The Data Problem Stalling AI

AI efforts can fail to move out of the lab if organizations don’t carefully manage access to data throughout the development and production life cycle.

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A large North American hospital was excited about the potential of an AI-enabled system that would improve patient care. As it was planning to move from concept to building a prototype, it discovered that the data required to build and operate the system was scattered across 20 legacy systems and retrieving that data would be too complex. The project had to be scrapped.

Advanced analytics and artificial intelligence promise to generate insights that will help organizations stay competitive. Their ability to do that is heavily dependent on the availability of good data, but sometimes organizations just don’t have the data to make AI work.

We recently studied how organizations move their AI initiatives from R&D, lablike settings into production and the problems they encounter in doing so. The research is based on interviews with key AI leaders and informants in six North American companies of different sizes and operating in different industries. A key finding is that, although many people focus on the accuracy and completeness of data to determine its quality (see “What Is Good Data?”), the degree to which it is accessible by machines — one of the dimensions of data quality — appears to be a bigger challenge in taking AI out of the lab and into the business. More important, we found that data accessibility is too often treated exclusively as an IT problem.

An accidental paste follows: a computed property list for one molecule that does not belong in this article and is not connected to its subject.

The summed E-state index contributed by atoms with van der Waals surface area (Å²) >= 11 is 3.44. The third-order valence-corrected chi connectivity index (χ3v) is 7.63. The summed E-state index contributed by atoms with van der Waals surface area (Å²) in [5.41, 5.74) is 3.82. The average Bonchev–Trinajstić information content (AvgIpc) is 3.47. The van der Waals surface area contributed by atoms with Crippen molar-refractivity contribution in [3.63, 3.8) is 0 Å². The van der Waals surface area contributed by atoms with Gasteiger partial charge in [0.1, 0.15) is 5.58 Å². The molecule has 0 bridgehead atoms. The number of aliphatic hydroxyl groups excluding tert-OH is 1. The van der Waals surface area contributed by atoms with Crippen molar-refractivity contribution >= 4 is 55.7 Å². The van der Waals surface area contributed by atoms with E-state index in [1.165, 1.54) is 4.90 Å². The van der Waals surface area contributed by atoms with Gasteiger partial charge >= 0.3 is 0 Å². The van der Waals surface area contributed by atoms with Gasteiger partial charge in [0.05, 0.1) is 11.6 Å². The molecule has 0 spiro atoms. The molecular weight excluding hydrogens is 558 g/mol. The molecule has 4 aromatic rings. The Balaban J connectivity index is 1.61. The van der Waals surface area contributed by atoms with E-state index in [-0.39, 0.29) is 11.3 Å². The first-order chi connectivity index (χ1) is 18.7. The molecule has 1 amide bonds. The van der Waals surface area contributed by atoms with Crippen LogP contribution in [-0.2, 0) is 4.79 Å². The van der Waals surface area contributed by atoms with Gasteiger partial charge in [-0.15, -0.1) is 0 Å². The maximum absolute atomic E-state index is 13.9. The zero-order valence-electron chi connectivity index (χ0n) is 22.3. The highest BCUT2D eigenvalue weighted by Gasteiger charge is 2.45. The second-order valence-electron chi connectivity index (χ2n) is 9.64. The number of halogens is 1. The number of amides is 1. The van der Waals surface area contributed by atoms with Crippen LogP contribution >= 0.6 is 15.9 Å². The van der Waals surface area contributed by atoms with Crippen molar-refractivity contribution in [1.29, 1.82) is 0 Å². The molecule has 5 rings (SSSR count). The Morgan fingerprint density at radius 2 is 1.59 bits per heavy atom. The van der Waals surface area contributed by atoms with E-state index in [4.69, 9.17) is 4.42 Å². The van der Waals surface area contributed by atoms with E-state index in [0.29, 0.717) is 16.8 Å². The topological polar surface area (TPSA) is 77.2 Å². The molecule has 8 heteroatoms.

1. R. Kimball and M. Ross, “The Data Warehouse Toolkit: The Definitive Guide to Dimensional Modeling,” 3rd ed. (Indianapolis: John Wiley & Sons, 2013).

2. R. Hughes, “Agile Data Warehousing Project Management: Business Intelligence Systems Using Scrum” (Waltham, Massachusetts: Morgan Kaufmann, 2013); and K. Collier, “Agile Analytics: A Value-Driven Approach to Business Intelligence and Data Warehousing” (Boston: Addison-Wesley, 2011).

i. R.Y. Wang and D.M. Strong, “Beyond Accuracy: What Data Quality Means to Data Consumers,” Journal of Management Information Systems 12, no. 4 (spring 1996): 5-33; L.L. Pipino, Y.W. Lee, and R.Y. Wang, “Data Quality Assessment,” Communications of the ACM 45, no. 4 (April 2002): 211-218; and B. Baesens, R. Bapna, J.R. Marsden, et al., “Transformational Issues of Big Data and Analytics in Networked Business,” MIS Quarterly 40, no. 4 (December 2016): 807-818.

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